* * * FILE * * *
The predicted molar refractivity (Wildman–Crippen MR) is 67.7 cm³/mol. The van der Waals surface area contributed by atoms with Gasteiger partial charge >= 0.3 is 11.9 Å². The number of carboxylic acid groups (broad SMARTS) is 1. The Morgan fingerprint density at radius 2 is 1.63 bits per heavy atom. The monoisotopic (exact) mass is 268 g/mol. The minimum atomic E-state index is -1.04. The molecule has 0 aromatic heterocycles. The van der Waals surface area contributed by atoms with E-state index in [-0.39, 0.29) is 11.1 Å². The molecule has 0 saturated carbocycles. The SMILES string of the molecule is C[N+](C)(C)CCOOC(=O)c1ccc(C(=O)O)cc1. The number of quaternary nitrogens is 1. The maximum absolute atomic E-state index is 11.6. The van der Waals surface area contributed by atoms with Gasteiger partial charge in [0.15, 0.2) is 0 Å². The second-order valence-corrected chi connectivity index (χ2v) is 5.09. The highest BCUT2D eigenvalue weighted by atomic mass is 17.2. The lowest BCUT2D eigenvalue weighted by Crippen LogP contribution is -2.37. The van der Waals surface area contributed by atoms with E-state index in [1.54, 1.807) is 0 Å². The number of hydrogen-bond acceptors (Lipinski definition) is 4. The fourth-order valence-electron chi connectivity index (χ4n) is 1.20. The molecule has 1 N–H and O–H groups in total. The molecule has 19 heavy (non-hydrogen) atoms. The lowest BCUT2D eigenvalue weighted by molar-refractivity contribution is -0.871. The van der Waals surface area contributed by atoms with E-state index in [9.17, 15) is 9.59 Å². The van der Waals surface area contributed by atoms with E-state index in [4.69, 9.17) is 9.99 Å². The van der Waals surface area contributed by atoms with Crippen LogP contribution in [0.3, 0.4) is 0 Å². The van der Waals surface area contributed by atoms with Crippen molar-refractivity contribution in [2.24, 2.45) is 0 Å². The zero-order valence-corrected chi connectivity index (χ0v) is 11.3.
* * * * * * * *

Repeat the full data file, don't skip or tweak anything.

The predicted molar refractivity (Wildman–Crippen MR) is 67.7 cm³/mol. The van der Waals surface area contributed by atoms with Gasteiger partial charge >= 0.3 is 11.9 Å². The number of carboxylic acid groups (broad SMARTS) is 1. The Morgan fingerprint density at radius 2 is 1.63 bits per heavy atom. The monoisotopic (exact) mass is 268 g/mol. The minimum atomic E-state index is -1.04. The molecule has 0 aromatic heterocycles. The van der Waals surface area contributed by atoms with E-state index in [-0.39, 0.29) is 11.1 Å². The molecule has 0 saturated carbocycles. The SMILES string of the molecule is C[N+](C)(C)CCOOC(=O)c1ccc(C(=O)O)cc1. The number of quaternary nitrogens is 1. The maximum absolute atomic E-state index is 11.6. The van der Waals surface area contributed by atoms with Gasteiger partial charge in [0.15, 0.2) is 0 Å². The second-order valence-corrected chi connectivity index (χ2v) is 5.09. The highest BCUT2D eigenvalue weighted by atomic mass is 17.2. The lowest BCUT2D eigenvalue weighted by Crippen LogP contribution is -2.37. The van der Waals surface area contributed by atoms with E-state index in [1.54, 1.807) is 0 Å². The number of hydrogen-bond acceptors (Lipinski definition) is 4. The fourth-order valence-electron chi connectivity index (χ4n) is 1.20. The molecule has 1 N–H and O–H groups in total. The molecule has 19 heavy (non-hydrogen) atoms. The lowest BCUT2D eigenvalue weighted by molar-refractivity contribution is -0.871. The van der Waals surface area contributed by atoms with E-state index in [9.17, 15) is 9.59 Å². The van der Waals surface area contributed by atoms with E-state index in [4.69, 9.17) is 9.99 Å². The van der Waals surface area contributed by atoms with Crippen LogP contribution in [0.3, 0.4) is 0 Å². The van der Waals surface area contributed by atoms with Crippen molar-refractivity contribution in [2.24, 2.45) is 0 Å². The zero-order valence-corrected chi connectivity index (χ0v) is 11.3.